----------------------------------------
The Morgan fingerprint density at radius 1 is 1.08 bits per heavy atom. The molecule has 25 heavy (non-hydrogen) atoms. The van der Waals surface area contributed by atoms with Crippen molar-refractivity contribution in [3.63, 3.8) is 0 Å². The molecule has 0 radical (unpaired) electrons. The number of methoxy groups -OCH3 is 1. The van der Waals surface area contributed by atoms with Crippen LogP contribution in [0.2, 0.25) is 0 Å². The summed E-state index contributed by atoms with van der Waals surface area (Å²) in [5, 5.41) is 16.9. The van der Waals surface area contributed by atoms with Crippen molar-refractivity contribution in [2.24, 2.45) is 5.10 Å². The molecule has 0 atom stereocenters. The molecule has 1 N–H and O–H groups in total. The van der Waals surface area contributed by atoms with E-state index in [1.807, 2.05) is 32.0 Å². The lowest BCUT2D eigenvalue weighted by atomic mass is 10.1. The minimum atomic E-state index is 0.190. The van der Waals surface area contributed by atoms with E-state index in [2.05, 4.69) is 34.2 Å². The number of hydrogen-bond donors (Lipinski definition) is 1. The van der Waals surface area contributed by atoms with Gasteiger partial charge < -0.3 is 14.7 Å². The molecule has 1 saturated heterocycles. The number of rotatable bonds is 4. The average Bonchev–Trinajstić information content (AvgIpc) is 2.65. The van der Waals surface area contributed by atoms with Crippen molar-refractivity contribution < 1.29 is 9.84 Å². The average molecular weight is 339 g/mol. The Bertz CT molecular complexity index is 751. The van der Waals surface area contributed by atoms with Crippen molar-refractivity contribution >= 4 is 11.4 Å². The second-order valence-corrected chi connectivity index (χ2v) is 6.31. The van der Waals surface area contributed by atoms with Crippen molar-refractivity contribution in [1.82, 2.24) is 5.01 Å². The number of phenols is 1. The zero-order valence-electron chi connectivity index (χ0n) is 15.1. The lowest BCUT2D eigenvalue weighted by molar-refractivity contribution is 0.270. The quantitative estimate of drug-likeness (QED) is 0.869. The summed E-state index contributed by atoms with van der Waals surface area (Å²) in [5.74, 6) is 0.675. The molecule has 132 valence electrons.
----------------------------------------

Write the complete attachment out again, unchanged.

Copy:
The Morgan fingerprint density at radius 1 is 1.08 bits per heavy atom. The molecule has 25 heavy (non-hydrogen) atoms. The van der Waals surface area contributed by atoms with Crippen molar-refractivity contribution in [3.63, 3.8) is 0 Å². The molecule has 0 radical (unpaired) electrons. The number of methoxy groups -OCH3 is 1. The van der Waals surface area contributed by atoms with Crippen LogP contribution in [0.2, 0.25) is 0 Å². The summed E-state index contributed by atoms with van der Waals surface area (Å²) in [5, 5.41) is 16.9. The van der Waals surface area contributed by atoms with Crippen molar-refractivity contribution in [2.24, 2.45) is 5.10 Å². The molecule has 0 atom stereocenters. The molecule has 1 N–H and O–H groups in total. The van der Waals surface area contributed by atoms with E-state index in [1.807, 2.05) is 32.0 Å². The lowest BCUT2D eigenvalue weighted by atomic mass is 10.1. The minimum atomic E-state index is 0.190. The van der Waals surface area contributed by atoms with E-state index in [2.05, 4.69) is 34.2 Å². The number of hydrogen-bond donors (Lipinski definition) is 1. The van der Waals surface area contributed by atoms with Gasteiger partial charge < -0.3 is 14.7 Å². The molecule has 1 saturated heterocycles. The number of rotatable bonds is 4. The average Bonchev–Trinajstić information content (AvgIpc) is 2.65. The van der Waals surface area contributed by atoms with Crippen molar-refractivity contribution < 1.29 is 9.84 Å². The average molecular weight is 339 g/mol. The Bertz CT molecular complexity index is 751. The van der Waals surface area contributed by atoms with Crippen molar-refractivity contribution >= 4 is 11.4 Å². The second-order valence-corrected chi connectivity index (χ2v) is 6.31. The van der Waals surface area contributed by atoms with Crippen molar-refractivity contribution in [1.82, 2.24) is 5.01 Å². The number of phenols is 1. The zero-order valence-electron chi connectivity index (χ0n) is 15.1. The lowest BCUT2D eigenvalue weighted by molar-refractivity contribution is 0.270. The quantitative estimate of drug-likeness (QED) is 0.869. The summed E-state index contributed by atoms with van der Waals surface area (Å²) in [5.74, 6) is 0.675. The molecule has 132 valence electrons.